Reviewed by John Gough – firstname.lastname@example.orgWhen I was in Primary school in the 1950s, The Australasian School Atlas (J. Barthlomew & K.R. Cramp, Oxford University Press, Melbourne, 4th edition, 1958), along with the Victorian Readers, the Victorian Arithmetic books, and the School Papers, was one of the few prescribed textbooks most students owned. It included maps of voyages of discovery, around the Pacific, and explorations around and across Australia. This was, naturally, an important part of the curriculum, blending History, Geography and Mathematics. (I wonder if modern classrooms have such good access to important historical maps?) Tracing the voyages around uncharted waters, seeing increasing lengths of coastline and inland territories being progressively mapped, gave a physical sense of adventure, culminating in the tragic deaths of James Cook, Bougainville, Leichardt, Burke and Wills, and other explorers. As the new National History curriculum develops, the explorations that led to modern Australia will surely be a major component of future schooling! Mattingley’s children’s book about the great Dutch maritime explorer Abel Tasman, will be an essential component of this curriculum.But why discuss a history-based book in a Primary mathematics education journal? It is possible to read such a book at the trivial level of – once upon a time some people had adventures. Trivial indeed. (Even good fantasy adventures deserve to be read with more deliberate thought than this.) Who? Where? When? Why? How? Think about these fundamental questions and you begin to need mathematical thinking: logical reasoning, classification and sorting, time, distance, maps, compass directions, latitude and longitude, problem solving, money, mass and volume, … Engage with these aspects of a significant historical narrative and mathematics is essential for good understanding.Christobel Mattingley, one of Australia’s great writers for children and adults, was inspired to write My Father’s Islands when she saw the portrait (that features in the book) of Abel Janszoon Tasman and his second wife Jannetje and young daughter Claesgen, held by the National Library of Australia. In a note at the end of the book, Mattingley says she “wondered how the little girl felt about her father’s long absences … how much she must have missed him when he was away … how much she must have loved to hear the stories he told her about where he had been and what he had seen and done … with an explorer as a father, she must have had a lively curiosity and asked a lot of questions” (p 182).Mattingley’s book vividly conjures up this lively, curious, questioning little girl: “Hello! Call me Claesgen*. Do you like islands? Do you wish you could discover a treasure island? … My father is very good at discovering islands …” (p. 7: the asterisked footnote explains this girl’s name is pronounced “Klasejen”: she is named after her mother, who died while Claesgen was an infant: the Dutch name means Little Claesje). Cleverly, engagingly, Mattingley lets the voice of Claesgen set the scene, and era. (Before this first-person narrative begins, two preparatory pages by the author directly alert modern readers to the fact that these historical events and people lived in a world that had little knowledge of the Pacific region, used slow wooden sailing ships, and relied on primitive maps and navigational aids. No GPS satnav. No mobile phones or internet. No petrol or diesel or electric motors. No supermarkets. No refrigerators. ….) Then Claesgen explains her father’s beginnings, in the farming lands of Holland, and then as a sailor on the ships of the Dutch East India Company. This was a major trading organisation with “precious cargoes of spices, silks, porcelain, ivory and other exotic objects from China, Japan, India and the Spice Islands [mainly the Indonesian and Philippine archipelagos]” (p. 21). Although this is the early 1600s, we can recognise the Dutch East India Company as a major global company, a transnational economic power, at a time when many modern nations, such as Germany, Italy, Indonesia and others, did not exist, and finance, investment and banking had only existed for a couple of hundred years. Even Holland, itself, was a semi-independent collection of Dutch-speaking provinces, partly governed by Spaniards as part of the Spanish Hapsburg Empire, and conflict between catholic and Protestant forces.After Tasman demonstrates his leadership and maritime ability by bringing a major cargo of spices (notably, cloves, nutmegs, and cinnamon: did you know that cinnamon is not a nut or seed but the inner bark of a particular tree?) and other precious goods back to Holland, he is sent back to Batavia (now known as Jakarta), with his family, including Claesgen – we can only guess at the extreme contrast between north-west Europe and tropical Java, although Claesgen tries to describe this. Even travelling, by small, slow three-master galleon-like boats is a huge challenge, and adventure, for a little Dutch girl! Half a world away! Seven months, across the Equator, through a Southern hemisphere winter, and back over the Equator! Tropical heat, jungle, monkeys, palm trees, coconuts and exotic fruits, local inhabitants, open drains and stinks! (There were also open drains and stinks in Holland, of course! Modern sewerage systems had not been re-invented, then.) Although unspecified in the book, this family voyage to Batavia was around 1638. (Classroom Activity: Make a time-line of events and the era.)As soon as the family arrives in Batavia, Tasman is sent on special exploratory voyages. The Governor of Batavia, Anthony Van Diemen, and the Councillors of the Dutch East India Company, apart from maintaining profitable trade between the East Indies and Europe, hope that maritime exploration will discover new lands that will be as rich, in gold, silver, and new spices and other treasures as the earlier post-Columbus Spanish and Portuguese discoveries (actually looting, enslaving, and pillage!) had been in Central and South America. However they are also aware that mainland China, Korea, and off-shore Japan, established Asian empires bordering the north-west Pacific Ocean, already contacted by earlier Portuguese sailors, and connected to Europe by arduous land-based trade routes, may have prior claims on Pacific lands that, hitherto, are unknown to Europeans. So Tasman is sent to explore for Chinese or Japanese territories, or for unclaimed territories.What a challenge! Maps of these regions are either non-existent, or hopelessly vague. The boats are in bad condition and need repair, and they are cheaply equipped and short of supplies for long ocean voyages far from a home port. Moreover, these unfamiliar seas have strong currents, unreliable winds, many unpredictable navigational hazards such as reefs and coral, and they lie in the typhoon belt! This is also the era when no one understands the role of Vitamin C to prevent scurvy, and Vitamin B to prevent beriberi (p. 31). Long sea voyages without fresh food, and poorly stored food goods, often result in malnutrition and death at sea. (Captain Cook’s insistence that his crew drink a daily dose of lime juice – one of the preventatives of scurvy – came more than a hundred years later!)Despite the incompetent and miserly way the Company equipped its boats, Tasman did everything he was asked to do, except discover rich new territories. Reports from other Dutch captains of “rich deposits of gold and silver to be discovered on islands to the east of Japan” (p. 39) were not based on fact. But everywhere Tasman sailed he made good new maps! He was the ideal man for the next major venture by the Company, the major narrative in Mattingley’s book.Earlier Dutch sailors, such as Dirk Hartog, had accidentally “bumped” into parts of the West Australian coast, while using the strong west winds of the Roaring Forties to sail from the Cape of Good Hope, at the bottom of Africa, eastwards and then northwards towards Batavia, without the extent of the coast-line or the continental land-mass being realised. (Not only did maps of this region not exist, it was extremely difficult to measure longitude until accurate and reliable portable clocks – chronometers – were invented, in time for Captain Cook’s great voyages!) Another Dutch captain, Willem Janszoon, sent exploring from Java, had reached parts of New Guinea, and the Gulf of Carpentaria on the west of the York Peninsula. Tasman was assigned the task of exploring this otherwise unknown region – resulting in his greatest voyage!How does Mattingley tell the story? She lets Claesgen say, for example, “In 1642 my father was entrusted with a very important mission …’. Claesgen can then report what she would have been told by her father before he leaves, including facsimile bills of lading (listing the supplies and trade goods stored in the boats: pp. 52-53), and the daily rations allowed to each sailor (pp. 178, 85, 56). Then she either quotes directly, or paraphrases from her father’s journal, or relates – after her father has returned – the events of the voyage as he tells them directly to her, or as she overhears the more violent or upsetting parts that he tells his wife. The sense of Claesgen’s voice and words brings the history to life!What a triumph! From 14 August 1642 to 15 June 1643 (how long?), sailing unfamiliar oceans, mapping uncharted coasts, losing only 10 men to illness, Tasman’s expedition started at Java, re-supplied at Mauritius, struck land at Tasmania (as we now know it, named in honour of its European discoverer, but initially named respectfully Van Diemens Land: interestingly, place names often have special explanations!), then coming to the South Island of New Zealand (violently confronted by Maori warriors in large wooden canoes!) and the North Island, then finding a friendlier reception at some of the Tonga Islands (also known as the Friendly Islands, for obvious historical reasons), then finding further Polynesian friendliness at the Fiji Islands, and creeping with difficulty against contrary winds and currents back towards Java along the reef-strewn north coast of New Guinea (the world’s second-largest non-continental island: what are the first, and third largest islands?)None of this was easy! Some crewmen were savagely attacked and killed! Water and other supplies often ran short. Winds and currents were often contrary. Severe storms battered the small fleet, threatening to separate them. Even the act of sailing required strenuous man-power, setting sails and reefing them in, tacking laboriously to move the boats in a zig-zag stepwise progression against head-winds. A vigilant lookout was essential at all times to warn the crew about unexpected hazards! (Mattingley very sensibly provides brief footnotes that explain essential technical and historical details, and suggesting further investigations.)Claesgen’s story ends with her remembering her mother’s portrait dress, and the little cloth bag in which she keeps the small personal treasures her father has brought her from his voyages – shells, feathers, pebbles, and a nutmeg. An Epilogue and further notes round out the biography.A later voyage took Tasman into the territory initially explored by Willem Janszoon. Tasman was able to map thousands of nautical miles (what is a nautical mile? why do we use non-metric nautical miles at sea and in aviation, and use metric kilometres on land?) along the northern Australian coast and nearby islands from the Gulf of Carpentaria (what is the origin of the name?) to Port Hedland. He made no valuable territorial claims for the Company, and brought back no promise of riches or profitable trade. But this is some of the most inhospitable country on Earth. About fifty years later William Dampier, the English buccaneer and explorer (and a remarkable and influential man in his own right!) landed on the west coast of Australia and found it desolate, with few inhabitants.Mattingley’s gripping story provides the entry to a fascinating and important slice of Australian history, with all the mathematical thinking and demands this entails. There are many illustrations based on original historical drawings, many from Tasman’s own journal. Useful, simple maps show the regions, and voyages. Very highly recommended!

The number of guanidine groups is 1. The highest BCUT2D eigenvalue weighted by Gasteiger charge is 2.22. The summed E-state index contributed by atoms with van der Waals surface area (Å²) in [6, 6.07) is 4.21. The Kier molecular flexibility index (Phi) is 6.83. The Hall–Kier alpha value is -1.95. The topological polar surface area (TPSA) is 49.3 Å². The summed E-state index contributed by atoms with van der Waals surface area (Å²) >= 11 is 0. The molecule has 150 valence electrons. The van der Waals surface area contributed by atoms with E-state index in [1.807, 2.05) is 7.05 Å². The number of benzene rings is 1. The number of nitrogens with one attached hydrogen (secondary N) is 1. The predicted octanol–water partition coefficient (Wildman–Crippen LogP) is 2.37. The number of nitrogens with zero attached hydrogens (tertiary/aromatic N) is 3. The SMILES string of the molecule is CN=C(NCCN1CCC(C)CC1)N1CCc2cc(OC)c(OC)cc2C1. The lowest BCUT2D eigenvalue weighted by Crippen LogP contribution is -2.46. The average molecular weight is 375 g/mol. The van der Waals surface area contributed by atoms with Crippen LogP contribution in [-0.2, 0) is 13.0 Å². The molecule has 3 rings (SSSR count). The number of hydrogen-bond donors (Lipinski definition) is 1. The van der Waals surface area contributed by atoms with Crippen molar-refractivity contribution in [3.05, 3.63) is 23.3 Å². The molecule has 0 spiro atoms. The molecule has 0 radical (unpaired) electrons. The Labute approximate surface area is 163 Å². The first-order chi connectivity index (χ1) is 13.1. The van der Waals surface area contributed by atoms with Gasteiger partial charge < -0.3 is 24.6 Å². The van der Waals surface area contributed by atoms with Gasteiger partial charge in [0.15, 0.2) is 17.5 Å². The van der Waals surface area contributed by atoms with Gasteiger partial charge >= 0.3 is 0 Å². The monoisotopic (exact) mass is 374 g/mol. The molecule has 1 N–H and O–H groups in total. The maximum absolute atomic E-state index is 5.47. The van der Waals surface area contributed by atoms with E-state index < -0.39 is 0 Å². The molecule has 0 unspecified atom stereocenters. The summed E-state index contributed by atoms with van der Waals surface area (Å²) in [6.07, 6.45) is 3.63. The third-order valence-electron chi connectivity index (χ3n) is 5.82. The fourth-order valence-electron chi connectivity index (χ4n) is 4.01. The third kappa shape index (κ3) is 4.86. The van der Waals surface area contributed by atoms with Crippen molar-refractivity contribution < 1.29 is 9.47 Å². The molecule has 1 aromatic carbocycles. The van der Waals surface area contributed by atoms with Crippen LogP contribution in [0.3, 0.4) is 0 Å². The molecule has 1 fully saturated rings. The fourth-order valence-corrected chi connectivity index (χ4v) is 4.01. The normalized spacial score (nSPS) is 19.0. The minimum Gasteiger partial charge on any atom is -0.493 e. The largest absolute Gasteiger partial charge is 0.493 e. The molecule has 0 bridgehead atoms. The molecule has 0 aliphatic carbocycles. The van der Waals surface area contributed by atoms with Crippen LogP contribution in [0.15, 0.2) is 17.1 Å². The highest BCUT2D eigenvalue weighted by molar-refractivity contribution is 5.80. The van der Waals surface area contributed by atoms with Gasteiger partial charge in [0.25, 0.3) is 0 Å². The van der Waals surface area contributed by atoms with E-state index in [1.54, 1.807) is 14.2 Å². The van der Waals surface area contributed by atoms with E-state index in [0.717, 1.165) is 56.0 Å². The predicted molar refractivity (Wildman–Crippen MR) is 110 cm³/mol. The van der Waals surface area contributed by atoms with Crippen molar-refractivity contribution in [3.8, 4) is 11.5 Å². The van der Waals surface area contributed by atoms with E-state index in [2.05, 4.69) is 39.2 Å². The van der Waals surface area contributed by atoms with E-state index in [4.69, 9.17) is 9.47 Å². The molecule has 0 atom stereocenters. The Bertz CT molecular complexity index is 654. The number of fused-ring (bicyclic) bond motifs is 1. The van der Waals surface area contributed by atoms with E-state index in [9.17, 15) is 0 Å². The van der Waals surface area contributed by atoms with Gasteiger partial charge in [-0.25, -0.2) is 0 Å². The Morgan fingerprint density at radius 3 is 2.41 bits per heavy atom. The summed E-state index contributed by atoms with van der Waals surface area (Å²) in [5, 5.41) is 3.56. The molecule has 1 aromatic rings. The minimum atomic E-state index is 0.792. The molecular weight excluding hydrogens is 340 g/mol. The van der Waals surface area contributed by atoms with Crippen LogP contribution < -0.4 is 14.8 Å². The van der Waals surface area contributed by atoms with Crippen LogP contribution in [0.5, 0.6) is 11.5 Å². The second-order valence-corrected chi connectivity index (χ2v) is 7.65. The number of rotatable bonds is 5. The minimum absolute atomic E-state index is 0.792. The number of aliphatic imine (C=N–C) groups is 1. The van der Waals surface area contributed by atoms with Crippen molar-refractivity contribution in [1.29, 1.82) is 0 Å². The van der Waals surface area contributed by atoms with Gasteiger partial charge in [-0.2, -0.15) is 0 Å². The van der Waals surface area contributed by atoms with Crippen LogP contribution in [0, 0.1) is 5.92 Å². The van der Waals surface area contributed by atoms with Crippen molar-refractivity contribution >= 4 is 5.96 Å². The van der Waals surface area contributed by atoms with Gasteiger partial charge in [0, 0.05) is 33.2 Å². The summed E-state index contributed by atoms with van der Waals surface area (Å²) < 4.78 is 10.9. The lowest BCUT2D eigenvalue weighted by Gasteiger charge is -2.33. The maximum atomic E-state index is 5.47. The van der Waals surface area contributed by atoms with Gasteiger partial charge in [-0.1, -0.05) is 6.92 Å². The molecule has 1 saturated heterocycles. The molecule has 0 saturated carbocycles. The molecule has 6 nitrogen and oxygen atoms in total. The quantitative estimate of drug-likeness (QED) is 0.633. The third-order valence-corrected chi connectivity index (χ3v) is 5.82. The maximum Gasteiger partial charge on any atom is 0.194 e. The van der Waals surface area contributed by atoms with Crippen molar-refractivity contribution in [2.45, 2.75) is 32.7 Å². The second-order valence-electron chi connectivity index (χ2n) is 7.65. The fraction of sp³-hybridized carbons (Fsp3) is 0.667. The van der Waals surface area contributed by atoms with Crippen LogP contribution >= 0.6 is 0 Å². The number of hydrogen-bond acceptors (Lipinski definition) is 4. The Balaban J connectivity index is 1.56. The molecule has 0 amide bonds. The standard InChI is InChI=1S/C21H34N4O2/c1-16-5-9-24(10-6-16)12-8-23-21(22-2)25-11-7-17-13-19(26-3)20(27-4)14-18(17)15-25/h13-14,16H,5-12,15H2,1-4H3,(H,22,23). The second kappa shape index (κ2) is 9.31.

Once past the intrusive and irritating opening where Claesgen, Tasman's daughter, fires volley after volley of questions addressing the reader, this is a tantalising record of Abel Tasman's voyages. Despite his exemplary seamanship and compassionate leadership, Tasman was a disappointment to his employers who said he was 'not adventurous enough'. He braved hazards on both ocean and land, survived several hostile encounters and is said to have charted one-fifth of the world. But the Dutch East India Company wanted islands of silver and gold, territories of trade, faster routes to profitable, exploitable lands. Tasman provided none of this. It was extremely interesting to note that the captain's councils which so irritated me in Star Trek: The Next Generation were probably modelled on a procedure Tasman undertook on numerous occasions. He called the ship's officers together (sometimes even those of another ship) to discuss strategy or an alteration in plans. Here they seemed reasonable and democratic; in Star Trek: The Next Generation they seemed quite silly when a potentially hostile enemy attack was imminent.The book is replete with maps and questions, activities and heaps of footnoted explanations. It is obviously targetting the schools market. I marked it down because it was such a hybrid. All the added extras spoiled the story, rather than enhanced them for me. Others may feel differently but I would have preferred Claesgen simply to tell the tale. She never stops addressing the reader, although thankfully, never to the same painful degree as the opening. It would be far less intrusive story-wise and thus more enjoyable to have all the extras at the end or even available on a website as Teacher's Notes.
Really enjoyed the book. I knew very little about Abel Tasman. Life on board the ship was well written and revealing. I now need to read more about the Dutch East India Company to give me a bigger picture.Love the idea that the author got her inspiration for the story when she saw the portrait of Abel Tasman and his wife and child.
Well written story told by the daughter of Abel Tasman, all about his voyages and the living conditions. Real historical novel.
Found the author's voice to be intrusive and the book felt didactic. It's a pity as I've enjoyed many of her other books.